Hiking in sand with a camera

Mornings around here are not the usual 5am alarm of field work I had to get used to, which is great! So, after a 7.30am wake up and a rich breakfast that will need to sustain us for hours of walking, we pack the bags will all field work essentials: (in order of importance) water, snacks and sunscreen, notebook, camera, GPS and radio, and all the sampling kits.

After a brief meeting in front of the island’s map, to plan the route and meeting points, we’re out of the house and in the garage to get the dune buggy and ATVs. After a quick fuel up we drive off towards the beach: the island’s highway. If we go towards south beach we have to be very careful because a colony of terns decided to settle right on the road. In the early season the chicks are leaving the nest and the road is full of fledglings chirping for food.

The island has been arbitrarily divided into seven sections for field work, so that four people can walk a section in a day and survey all horses present. We usually drop two people at the beginning of the section and two at the end and the last person brings the buggy towards the middle of it, then we zig zag across the island moving towards the buggy. When we find a band of horses, we note down the time and location and who is in the group. Horses on the island live in harems, with a stallion and several mares with their young. Every year, in late spring to mid-summer, mares give birth to a foal that will live with its mum for around 3 years. At that point, the young leave the band, females join a new group while males form bachelor herds until they are strong enough to compete with other males and get control of a harem.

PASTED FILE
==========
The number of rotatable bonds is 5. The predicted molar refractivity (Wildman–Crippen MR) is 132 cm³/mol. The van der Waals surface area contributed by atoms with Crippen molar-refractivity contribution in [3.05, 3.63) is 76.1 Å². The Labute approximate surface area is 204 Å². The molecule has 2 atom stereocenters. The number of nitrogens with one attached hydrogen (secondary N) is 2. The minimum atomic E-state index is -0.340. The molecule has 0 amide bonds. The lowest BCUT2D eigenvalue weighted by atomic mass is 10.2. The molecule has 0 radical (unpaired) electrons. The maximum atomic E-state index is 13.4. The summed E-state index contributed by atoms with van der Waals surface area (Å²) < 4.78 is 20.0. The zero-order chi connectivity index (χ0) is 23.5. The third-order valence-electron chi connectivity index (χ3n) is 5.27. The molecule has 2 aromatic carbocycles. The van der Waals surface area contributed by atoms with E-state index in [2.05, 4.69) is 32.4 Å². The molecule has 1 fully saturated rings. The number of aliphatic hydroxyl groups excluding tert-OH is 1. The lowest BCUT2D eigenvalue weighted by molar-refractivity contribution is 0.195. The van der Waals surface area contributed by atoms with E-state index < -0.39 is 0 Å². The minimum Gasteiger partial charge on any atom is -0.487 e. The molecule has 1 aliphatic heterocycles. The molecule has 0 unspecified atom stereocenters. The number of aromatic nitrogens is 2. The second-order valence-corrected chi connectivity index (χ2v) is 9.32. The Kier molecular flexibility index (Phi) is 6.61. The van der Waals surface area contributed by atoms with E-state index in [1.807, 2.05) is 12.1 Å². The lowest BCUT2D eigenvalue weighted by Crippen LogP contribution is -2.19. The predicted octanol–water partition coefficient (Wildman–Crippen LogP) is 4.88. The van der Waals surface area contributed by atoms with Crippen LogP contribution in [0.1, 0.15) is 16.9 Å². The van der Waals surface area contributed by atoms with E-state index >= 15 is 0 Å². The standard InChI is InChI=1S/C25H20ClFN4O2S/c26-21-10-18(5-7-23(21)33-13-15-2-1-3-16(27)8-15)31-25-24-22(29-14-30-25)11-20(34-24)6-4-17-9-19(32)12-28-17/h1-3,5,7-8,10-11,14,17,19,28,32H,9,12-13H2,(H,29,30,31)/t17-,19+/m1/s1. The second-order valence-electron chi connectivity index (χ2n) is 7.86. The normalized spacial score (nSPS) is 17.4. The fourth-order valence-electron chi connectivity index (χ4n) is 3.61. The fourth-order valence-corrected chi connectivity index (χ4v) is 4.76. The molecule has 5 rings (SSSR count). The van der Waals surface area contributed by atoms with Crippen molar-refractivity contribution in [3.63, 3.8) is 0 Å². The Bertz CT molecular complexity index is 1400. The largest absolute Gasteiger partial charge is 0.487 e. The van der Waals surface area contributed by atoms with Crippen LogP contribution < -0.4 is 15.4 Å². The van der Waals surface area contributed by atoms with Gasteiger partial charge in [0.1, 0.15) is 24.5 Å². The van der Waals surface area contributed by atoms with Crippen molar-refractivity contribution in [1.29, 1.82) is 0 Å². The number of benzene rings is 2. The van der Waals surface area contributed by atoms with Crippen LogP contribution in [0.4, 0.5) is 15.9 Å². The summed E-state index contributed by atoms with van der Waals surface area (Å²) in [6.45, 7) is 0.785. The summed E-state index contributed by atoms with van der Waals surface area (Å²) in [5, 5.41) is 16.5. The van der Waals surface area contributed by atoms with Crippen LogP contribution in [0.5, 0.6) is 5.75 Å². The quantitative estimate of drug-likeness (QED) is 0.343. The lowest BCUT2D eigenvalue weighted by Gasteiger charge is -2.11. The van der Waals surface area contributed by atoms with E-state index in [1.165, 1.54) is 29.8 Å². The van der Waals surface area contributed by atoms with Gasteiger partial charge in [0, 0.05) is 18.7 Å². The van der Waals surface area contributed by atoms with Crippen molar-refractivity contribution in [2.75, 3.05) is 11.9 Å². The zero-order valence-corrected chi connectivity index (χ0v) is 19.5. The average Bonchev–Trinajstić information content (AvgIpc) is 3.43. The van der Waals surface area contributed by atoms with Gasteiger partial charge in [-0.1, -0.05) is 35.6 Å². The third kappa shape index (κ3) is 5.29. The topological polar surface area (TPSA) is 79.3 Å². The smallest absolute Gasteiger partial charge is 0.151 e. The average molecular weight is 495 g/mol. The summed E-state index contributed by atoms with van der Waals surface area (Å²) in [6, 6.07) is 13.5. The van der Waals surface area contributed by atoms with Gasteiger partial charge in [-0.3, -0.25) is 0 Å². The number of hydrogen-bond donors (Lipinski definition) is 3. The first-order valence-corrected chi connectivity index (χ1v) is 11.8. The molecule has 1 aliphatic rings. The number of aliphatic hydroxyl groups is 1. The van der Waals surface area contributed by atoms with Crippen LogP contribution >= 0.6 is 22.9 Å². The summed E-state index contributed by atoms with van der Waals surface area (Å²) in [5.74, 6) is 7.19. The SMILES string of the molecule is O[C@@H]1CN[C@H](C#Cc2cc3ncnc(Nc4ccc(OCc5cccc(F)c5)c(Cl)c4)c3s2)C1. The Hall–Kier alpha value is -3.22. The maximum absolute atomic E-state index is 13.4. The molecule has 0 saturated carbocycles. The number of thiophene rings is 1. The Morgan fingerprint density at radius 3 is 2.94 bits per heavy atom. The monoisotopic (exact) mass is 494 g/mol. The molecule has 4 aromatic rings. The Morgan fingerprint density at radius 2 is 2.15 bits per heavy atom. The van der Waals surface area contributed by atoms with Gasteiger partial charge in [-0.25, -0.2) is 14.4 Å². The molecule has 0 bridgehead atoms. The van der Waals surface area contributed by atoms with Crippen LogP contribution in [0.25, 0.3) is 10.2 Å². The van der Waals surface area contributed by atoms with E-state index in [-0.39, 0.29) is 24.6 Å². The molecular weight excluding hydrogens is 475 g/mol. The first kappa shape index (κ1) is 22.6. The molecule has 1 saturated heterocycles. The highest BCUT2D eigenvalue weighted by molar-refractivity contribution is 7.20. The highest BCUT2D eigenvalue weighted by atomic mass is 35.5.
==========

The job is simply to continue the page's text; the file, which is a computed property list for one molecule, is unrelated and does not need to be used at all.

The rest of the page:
Then we take a lot of pictures of each horse to allow us to recognize them year after year. The easiest traits to distinguish horses are the colour of the coat and the mane, the markings on face and legs and other coloured spots. If horses look very similar, you can compare the shape and size of the leg chestnuts, which are the scars on the internal side of the legs, the shape of the nostrils and the location of the whiskers on the nose. We also collect samples of their faeces, always linking it to the individuals, to assess parasite load and for DNA analysis. Separate studies within our group also collect data on body size and condition, risk aversion and behavioural patterns of the horses.

After 6 or 7 hours in the field, we meet up at the vehicles and drive back to main station, where we start straight away on the lab work for parasite analysis of the stools. After that we download and sort all our pictures in separate folders and transcribe our data. After a long exhausting day, it’s a quick dinner, quick shower and then we collapse in bed.

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